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Northern California’s silent suicide crisis: Why rural areas are hit hardest

Northern California’s silent suicide crisis: Why rural areas are hit hardest

Picture of Samantha Caiola
[Photo by Ken Lund via Flickr.]

This spring and summer, I’ll be diving into the mental health crisis in Amador, Calaveras and Mariposa counties — a rural pocket of Northern California with some of the highest suicide rates in the state.

I know from prior reporting that rural areas suffer from a shortage of mental health professionals and affordable resources. This means people experiencing depression, anxiety, isolation and other socioeconomic challenges associated with rural living often suffer in silence.

The mental health advocates I’ve spoken to in this area say there’s simply nowhere to refer people in crisis. There are 24-hour hotlines, but those are designed for de-escalating a crisis, not treatment. People with private insurance have to drive long distances to find psychiatrists and psychologists. People on public insurance can go to the county behavioral health clinic, but it can take weeks to get an appointment.

There are a few promising solutions underway. A new federally qualified health center in Jackson offers some mental health resources. The National Alliance on Mental Illness and the Sierra Wind Wellness and Recovery Center both offer peer support groups, also in Jackson. And a domestic violence nonprofit called Operation Care has started hosting annual suicide awareness walks.

But all these services are centralized to one place. Because this area is geographically spread out, many people live miles from help. They may be too sick or too poor to drive. If despair takes over and there’s a gun in the home — which is the case for many households in this area — the thought of suicide can quickly move from ideation to execution.

And it’s not just older, hermit-like people who are struggling. Young people also take their lives here, sometimes driven by a sense of hopelessness inherited from their parents. This area has been experiencing an economic downturn since the closure of the lumber mills over the last several decades. Now, locals say most people work at the casino, for the prison, or in the fire service. Substance abuse is common among adults, and teens who witness that behavior often become depressed and addicted themselves.

So what’s the fix? That’s what I’m hoping to find out over the next six months. I want to talk to the families of residents lost to suicide, and to residents who have had suicidal thoughts themselves. I want to find out what is driving people in the community to desperation, and what would make things better.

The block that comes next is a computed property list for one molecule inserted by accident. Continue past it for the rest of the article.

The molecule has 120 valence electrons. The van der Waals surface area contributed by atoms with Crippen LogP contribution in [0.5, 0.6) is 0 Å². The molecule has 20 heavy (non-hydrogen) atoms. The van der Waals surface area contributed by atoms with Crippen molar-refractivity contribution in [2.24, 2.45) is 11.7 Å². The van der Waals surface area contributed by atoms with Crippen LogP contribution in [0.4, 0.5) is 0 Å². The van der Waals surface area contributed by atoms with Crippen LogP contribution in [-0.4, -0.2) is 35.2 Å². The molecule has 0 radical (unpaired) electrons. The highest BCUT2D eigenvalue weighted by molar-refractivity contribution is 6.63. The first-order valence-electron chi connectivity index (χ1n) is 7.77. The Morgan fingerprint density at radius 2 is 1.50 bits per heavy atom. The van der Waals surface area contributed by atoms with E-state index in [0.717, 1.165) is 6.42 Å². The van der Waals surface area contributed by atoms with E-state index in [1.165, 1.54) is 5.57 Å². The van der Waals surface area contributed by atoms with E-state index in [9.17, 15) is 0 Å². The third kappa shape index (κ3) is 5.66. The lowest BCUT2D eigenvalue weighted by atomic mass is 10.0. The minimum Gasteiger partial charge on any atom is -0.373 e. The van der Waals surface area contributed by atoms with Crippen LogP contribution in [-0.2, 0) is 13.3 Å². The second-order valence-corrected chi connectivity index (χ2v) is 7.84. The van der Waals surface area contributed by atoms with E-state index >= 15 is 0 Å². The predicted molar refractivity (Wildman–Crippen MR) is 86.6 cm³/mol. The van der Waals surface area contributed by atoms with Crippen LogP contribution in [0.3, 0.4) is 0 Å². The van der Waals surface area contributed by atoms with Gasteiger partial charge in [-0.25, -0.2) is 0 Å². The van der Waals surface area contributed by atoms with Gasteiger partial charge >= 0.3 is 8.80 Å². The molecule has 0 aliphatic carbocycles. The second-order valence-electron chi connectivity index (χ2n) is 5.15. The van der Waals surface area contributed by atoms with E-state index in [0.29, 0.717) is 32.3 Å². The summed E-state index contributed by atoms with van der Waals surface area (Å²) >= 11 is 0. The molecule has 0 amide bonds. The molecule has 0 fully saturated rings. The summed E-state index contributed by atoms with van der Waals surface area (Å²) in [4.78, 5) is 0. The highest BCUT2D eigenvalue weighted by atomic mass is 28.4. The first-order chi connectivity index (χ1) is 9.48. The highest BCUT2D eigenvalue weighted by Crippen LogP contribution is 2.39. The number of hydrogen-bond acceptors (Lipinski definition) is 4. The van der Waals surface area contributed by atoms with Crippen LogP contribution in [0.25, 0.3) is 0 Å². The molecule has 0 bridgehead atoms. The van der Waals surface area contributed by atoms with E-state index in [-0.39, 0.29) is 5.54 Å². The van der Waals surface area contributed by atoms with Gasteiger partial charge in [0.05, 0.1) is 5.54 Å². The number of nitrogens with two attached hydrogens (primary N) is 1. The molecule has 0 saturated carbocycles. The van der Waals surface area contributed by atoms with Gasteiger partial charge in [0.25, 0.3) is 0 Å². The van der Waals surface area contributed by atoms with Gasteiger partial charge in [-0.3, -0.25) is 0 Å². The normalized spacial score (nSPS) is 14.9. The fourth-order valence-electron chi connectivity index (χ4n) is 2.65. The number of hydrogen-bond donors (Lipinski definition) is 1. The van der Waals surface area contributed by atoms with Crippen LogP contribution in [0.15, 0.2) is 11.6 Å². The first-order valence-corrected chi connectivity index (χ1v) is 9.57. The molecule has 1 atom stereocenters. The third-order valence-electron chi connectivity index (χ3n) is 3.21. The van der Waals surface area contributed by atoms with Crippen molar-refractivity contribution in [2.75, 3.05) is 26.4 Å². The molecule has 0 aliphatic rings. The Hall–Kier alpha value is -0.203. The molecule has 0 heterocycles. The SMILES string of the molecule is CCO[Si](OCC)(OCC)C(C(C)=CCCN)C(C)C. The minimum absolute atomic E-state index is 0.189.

I want to bring to the surface a conversation that has long been shrouded in stigma and shame. I hope that bringing this topic to light will show people that mental illness is as real and treatable as any other life-threatening condition. People may need a wake-up call to come terms with their own challenges, but once they do that, they might be willing to seek out help.

On a policy level, there’s a clear lack of funding for the on-the-ground workers who are trying to prevent suicide deaths. Operation Care says all of the nonprofit groups are stretching their budgets with the same state and federal dollars, and that more funding could help them keep longer hours, or send out mobile support teams for isolated people.

An in-depth series that highlights the personal stories of people living with mental illness could help build some much-needed empathy on a statewide level and help move the needle on policies that could benefit often-forgotten places like Amador, Calaveras and Mariposa.

This project will be fleshed out with suicide data from the U.S. Centers for Disease Control and Prevention. An early perusal of the numbers indicates that the rates in these counties are far higher than the state average, and that suicides increased after the economic recession.

As a young person who grew up in an East Coast suburb, I know I will have to tread carefully to gain the trust of this area’s rural residents. But I believe it’s crucial, and perhaps even lifesaving to bring awareness to this topic at this time.

[Photo by Ken Lund via Flickr.]

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